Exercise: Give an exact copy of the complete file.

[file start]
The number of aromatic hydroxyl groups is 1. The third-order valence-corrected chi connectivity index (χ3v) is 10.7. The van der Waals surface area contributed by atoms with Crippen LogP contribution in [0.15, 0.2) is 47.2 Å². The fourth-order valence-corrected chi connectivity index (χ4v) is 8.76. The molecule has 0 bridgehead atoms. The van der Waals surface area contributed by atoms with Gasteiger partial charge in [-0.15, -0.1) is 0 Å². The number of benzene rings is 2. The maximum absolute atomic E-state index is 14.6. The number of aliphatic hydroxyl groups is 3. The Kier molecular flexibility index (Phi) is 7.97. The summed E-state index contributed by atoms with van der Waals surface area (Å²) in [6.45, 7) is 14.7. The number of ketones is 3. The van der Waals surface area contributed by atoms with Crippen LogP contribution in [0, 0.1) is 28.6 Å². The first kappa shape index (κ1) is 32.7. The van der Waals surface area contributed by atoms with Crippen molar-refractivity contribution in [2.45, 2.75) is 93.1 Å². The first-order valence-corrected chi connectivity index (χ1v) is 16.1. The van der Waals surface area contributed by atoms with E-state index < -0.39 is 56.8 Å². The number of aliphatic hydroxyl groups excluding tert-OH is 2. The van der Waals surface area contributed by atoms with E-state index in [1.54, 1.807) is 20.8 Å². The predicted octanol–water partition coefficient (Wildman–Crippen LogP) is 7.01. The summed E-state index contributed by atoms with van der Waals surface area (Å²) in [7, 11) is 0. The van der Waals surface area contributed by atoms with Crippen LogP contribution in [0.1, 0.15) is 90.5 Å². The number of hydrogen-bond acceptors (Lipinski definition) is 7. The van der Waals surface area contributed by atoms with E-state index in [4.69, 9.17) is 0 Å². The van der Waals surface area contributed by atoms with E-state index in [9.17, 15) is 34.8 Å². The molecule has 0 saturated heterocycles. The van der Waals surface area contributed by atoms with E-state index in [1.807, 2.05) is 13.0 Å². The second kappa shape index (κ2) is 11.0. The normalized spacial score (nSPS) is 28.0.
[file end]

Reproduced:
The number of aromatic hydroxyl groups is 1. The third-order valence-corrected chi connectivity index (χ3v) is 10.7. The van der Waals surface area contributed by atoms with Crippen LogP contribution in [0.15, 0.2) is 47.2 Å². The fourth-order valence-corrected chi connectivity index (χ4v) is 8.76. The molecule has 0 bridgehead atoms. The van der Waals surface area contributed by atoms with Gasteiger partial charge in [-0.15, -0.1) is 0 Å². The number of benzene rings is 2. The maximum absolute atomic E-state index is 14.6. The number of aliphatic hydroxyl groups is 3. The Kier molecular flexibility index (Phi) is 7.97. The summed E-state index contributed by atoms with van der Waals surface area (Å²) in [6.45, 7) is 14.7. The number of ketones is 3. The van der Waals surface area contributed by atoms with Crippen LogP contribution in [0, 0.1) is 28.6 Å². The first kappa shape index (κ1) is 32.7. The van der Waals surface area contributed by atoms with Crippen molar-refractivity contribution in [2.45, 2.75) is 93.1 Å². The first-order valence-corrected chi connectivity index (χ1v) is 16.1. The van der Waals surface area contributed by atoms with E-state index < -0.39 is 56.8 Å². The number of aliphatic hydroxyl groups excluding tert-OH is 2. The van der Waals surface area contributed by atoms with E-state index in [1.54, 1.807) is 20.8 Å². The predicted octanol–water partition coefficient (Wildman–Crippen LogP) is 7.01. The summed E-state index contributed by atoms with van der Waals surface area (Å²) in [7, 11) is 0. The van der Waals surface area contributed by atoms with Crippen LogP contribution in [0.1, 0.15) is 90.5 Å². The number of hydrogen-bond acceptors (Lipinski definition) is 7. The van der Waals surface area contributed by atoms with E-state index in [4.69, 9.17) is 0 Å². The van der Waals surface area contributed by atoms with E-state index in [9.17, 15) is 34.8 Å². The molecule has 0 saturated heterocycles. The van der Waals surface area contributed by atoms with E-state index in [1.807, 2.05) is 13.0 Å². The second kappa shape index (κ2) is 11.0. The normalized spacial score (nSPS) is 28.0.